Money Matters - blog from Rachel

Dodging preposterously intense rain showers, I headed up to the reopened City Art Centre for the Arts & Business Development Forum ‘Pass the Baton’. The audience included representatives from Aberdeen to Glasgow, from the Edinburgh Festivals, film, dance, theatre, museums, galleries, storytelling and craft.

Arts & Business work to ‘connect companies & individuals to cultural organisations and provide expertise and insight for them to prosper together’. They aim to improve fundraising skills in arts organisations, matching arts projects and business organisations, and support projects for match funding.

Given the current atmosphere of dread over imminent funding cuts ahead of the CSR later this autumn, there is a palpably renewed interest in issues around philanthropy and sponsorship. Although there was reassurance in the introductory speech from A&B Director Barclay Price that the talk around public funding cuts in Scotland spoke of figures of 10%, rather than the 25 – 30% likely from Westminster, it’s still a grim outlook.

But there is positive news out there. Of particular interest:

  • Arts & Business still have some money left for Arts Sponsorships grants, between £25,000 and £60,000 depending on pending applications. So far compared with last year, there have more grant applications but for smaller amounts, with around 65% of applications for £5,000 or less.
  • Crowdfunding is coming to the fore in certain areas as an innovative and often lively technique for funding. The action centres around a collective effort by a large number of people to pool their money together in small amounts to support creative projects and artists, usually via the Internet. The challenge is in turning it into a co operative exchange, in finding original and meaningful ways to repay the support in kind. See http://www.kickstarter.com for a brilliant example of the kind from the US.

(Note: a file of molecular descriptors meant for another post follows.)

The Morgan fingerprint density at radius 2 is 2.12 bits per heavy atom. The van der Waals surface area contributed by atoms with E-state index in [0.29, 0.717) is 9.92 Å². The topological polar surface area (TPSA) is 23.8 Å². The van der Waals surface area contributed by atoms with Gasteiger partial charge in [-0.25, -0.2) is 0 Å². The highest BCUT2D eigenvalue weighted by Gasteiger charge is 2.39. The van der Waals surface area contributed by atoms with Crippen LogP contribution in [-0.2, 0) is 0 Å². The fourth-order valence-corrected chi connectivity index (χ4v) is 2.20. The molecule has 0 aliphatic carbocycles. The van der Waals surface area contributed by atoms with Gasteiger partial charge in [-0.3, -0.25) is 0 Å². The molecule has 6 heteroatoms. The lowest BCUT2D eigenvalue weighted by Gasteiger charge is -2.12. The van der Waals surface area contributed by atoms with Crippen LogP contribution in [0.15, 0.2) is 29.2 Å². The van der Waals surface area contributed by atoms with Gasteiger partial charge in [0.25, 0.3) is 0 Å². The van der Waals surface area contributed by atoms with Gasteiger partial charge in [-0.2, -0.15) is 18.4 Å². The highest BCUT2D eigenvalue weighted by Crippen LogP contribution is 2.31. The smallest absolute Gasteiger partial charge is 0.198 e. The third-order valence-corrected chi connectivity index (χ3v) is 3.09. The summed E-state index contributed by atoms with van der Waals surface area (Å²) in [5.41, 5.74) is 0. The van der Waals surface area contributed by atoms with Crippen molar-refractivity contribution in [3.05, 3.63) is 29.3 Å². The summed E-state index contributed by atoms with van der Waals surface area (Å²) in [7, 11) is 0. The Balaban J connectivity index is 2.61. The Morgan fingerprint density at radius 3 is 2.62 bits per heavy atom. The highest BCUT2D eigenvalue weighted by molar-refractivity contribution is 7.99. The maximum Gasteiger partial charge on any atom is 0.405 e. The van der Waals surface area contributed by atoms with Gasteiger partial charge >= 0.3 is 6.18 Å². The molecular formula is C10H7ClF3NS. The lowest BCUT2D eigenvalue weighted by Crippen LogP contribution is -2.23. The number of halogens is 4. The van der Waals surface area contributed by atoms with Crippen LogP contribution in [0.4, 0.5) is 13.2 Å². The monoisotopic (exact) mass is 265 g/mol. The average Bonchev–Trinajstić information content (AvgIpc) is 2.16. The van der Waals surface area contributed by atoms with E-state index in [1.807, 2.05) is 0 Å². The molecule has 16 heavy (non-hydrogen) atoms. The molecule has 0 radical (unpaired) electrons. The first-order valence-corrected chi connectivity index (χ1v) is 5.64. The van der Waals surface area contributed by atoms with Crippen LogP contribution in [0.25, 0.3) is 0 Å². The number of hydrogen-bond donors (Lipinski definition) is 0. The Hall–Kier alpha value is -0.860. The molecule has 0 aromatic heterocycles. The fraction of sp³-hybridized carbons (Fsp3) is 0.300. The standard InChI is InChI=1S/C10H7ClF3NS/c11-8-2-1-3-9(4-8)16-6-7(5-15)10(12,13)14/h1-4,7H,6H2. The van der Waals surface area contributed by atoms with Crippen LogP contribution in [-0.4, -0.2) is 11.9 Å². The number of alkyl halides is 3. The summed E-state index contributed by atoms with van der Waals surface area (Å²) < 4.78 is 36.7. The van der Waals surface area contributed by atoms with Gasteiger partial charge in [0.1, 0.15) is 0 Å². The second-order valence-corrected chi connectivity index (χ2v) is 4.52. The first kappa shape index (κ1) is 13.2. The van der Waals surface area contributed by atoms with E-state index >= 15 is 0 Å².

• Web based giving opportunity The Big Arts Give will launch in early December, with 7 organisations from Scotland selected to take part: The Byre Theatre, Citizens Theatre, Collective Gallery, Dunedin Consort, Edinburgh Sculpture Workshop, Glasgow Film Theatre and Scottish Ballet. A&B hope to see this scheme raise £3 million for the arts by Christmas.
  • A&B has partnered with the Centre for Charitable Giving & Philanthropy in a research project to be launched in November 2010, looking at the way in which organisations educate and engage potential donors.  It will be the first survey into donor education in Scotland

This time around, the A&B ‘Pass the Baton’ conversation saw Penny Lewis, Director of Fundraising & Sponsorship at Scottish Opera interviewing Sadie McKinlay, Head of Development at Edinburgh International Film Festival. Of particular interest was how she has seen the funding patterns for EIFF cycle over the years, swinging in emphasis from corporate to public funding and now back again. She also emphasised the importance of partnership working between festivals, venues, events, companies particularly in gaining confidence from funders in enduring and sustainable practice.

Weaving down through the lushly renovated City Arts Centre (although a slightly more obvious stairwell would have helped with this, not being a huge fan of lifts, even ones as roomy as this), we stopped off to inspect the Edward Weston exhibition - worth a look for his pictures of peppers (yes, really). Tucked away in a back room, Johanna Billing’s ‘This Is How We Walk On The Moon’ is a delight.

And finally – a recent rummage through the A&B website brought up details of the recent Crafted debate at the London Design Festival, complete with podcast. Listen on the A&B website.

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